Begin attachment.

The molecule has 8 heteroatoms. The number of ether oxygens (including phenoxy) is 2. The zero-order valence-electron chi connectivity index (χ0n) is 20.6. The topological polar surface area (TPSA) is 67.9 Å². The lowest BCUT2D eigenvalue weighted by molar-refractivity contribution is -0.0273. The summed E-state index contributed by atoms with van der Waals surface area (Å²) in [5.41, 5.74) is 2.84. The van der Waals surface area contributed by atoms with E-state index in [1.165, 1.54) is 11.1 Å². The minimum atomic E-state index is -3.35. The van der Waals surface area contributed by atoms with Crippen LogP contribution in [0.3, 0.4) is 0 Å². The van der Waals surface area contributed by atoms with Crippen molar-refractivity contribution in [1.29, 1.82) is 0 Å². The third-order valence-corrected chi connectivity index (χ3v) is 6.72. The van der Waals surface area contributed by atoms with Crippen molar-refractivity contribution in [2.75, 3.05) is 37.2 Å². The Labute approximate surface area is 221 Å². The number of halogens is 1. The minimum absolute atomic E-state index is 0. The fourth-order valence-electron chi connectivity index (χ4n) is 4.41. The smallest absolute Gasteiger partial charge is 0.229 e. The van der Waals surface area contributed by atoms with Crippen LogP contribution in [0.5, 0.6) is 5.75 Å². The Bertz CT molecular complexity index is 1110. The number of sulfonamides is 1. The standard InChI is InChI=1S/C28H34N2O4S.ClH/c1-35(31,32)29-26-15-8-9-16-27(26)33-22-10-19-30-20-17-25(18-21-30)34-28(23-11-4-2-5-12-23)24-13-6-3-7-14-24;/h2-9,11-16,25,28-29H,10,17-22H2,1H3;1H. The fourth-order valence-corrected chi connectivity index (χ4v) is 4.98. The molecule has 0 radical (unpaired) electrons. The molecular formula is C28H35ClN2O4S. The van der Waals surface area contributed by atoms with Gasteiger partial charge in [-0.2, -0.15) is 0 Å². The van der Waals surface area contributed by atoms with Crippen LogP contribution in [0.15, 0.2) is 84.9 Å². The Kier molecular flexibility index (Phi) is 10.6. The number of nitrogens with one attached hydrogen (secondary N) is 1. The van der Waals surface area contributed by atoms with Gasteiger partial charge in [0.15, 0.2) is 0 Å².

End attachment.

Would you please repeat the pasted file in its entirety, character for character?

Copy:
The molecule has 8 heteroatoms. The number of ether oxygens (including phenoxy) is 2. The zero-order valence-electron chi connectivity index (χ0n) is 20.6. The topological polar surface area (TPSA) is 67.9 Å². The lowest BCUT2D eigenvalue weighted by molar-refractivity contribution is -0.0273. The summed E-state index contributed by atoms with van der Waals surface area (Å²) in [5.41, 5.74) is 2.84. The van der Waals surface area contributed by atoms with E-state index in [1.165, 1.54) is 11.1 Å². The minimum atomic E-state index is -3.35. The van der Waals surface area contributed by atoms with Crippen LogP contribution in [0.3, 0.4) is 0 Å². The van der Waals surface area contributed by atoms with Crippen molar-refractivity contribution in [1.29, 1.82) is 0 Å². The third-order valence-corrected chi connectivity index (χ3v) is 6.72. The van der Waals surface area contributed by atoms with Crippen molar-refractivity contribution in [2.75, 3.05) is 37.2 Å². The Labute approximate surface area is 221 Å². The number of halogens is 1. The minimum absolute atomic E-state index is 0. The fourth-order valence-electron chi connectivity index (χ4n) is 4.41. The smallest absolute Gasteiger partial charge is 0.229 e. The van der Waals surface area contributed by atoms with Crippen LogP contribution in [0.5, 0.6) is 5.75 Å². The Bertz CT molecular complexity index is 1110. The number of sulfonamides is 1. The standard InChI is InChI=1S/C28H34N2O4S.ClH/c1-35(31,32)29-26-15-8-9-16-27(26)33-22-10-19-30-20-17-25(18-21-30)34-28(23-11-4-2-5-12-23)24-13-6-3-7-14-24;/h2-9,11-16,25,28-29H,10,17-22H2,1H3;1H. The fourth-order valence-corrected chi connectivity index (χ4v) is 4.98. The molecule has 0 radical (unpaired) electrons. The molecular formula is C28H35ClN2O4S. The van der Waals surface area contributed by atoms with Gasteiger partial charge in [-0.2, -0.15) is 0 Å². The van der Waals surface area contributed by atoms with Crippen LogP contribution in [0.15, 0.2) is 84.9 Å². The Kier molecular flexibility index (Phi) is 10.6. The number of nitrogens with one attached hydrogen (secondary N) is 1. The van der Waals surface area contributed by atoms with Gasteiger partial charge in [0.15, 0.2) is 0 Å².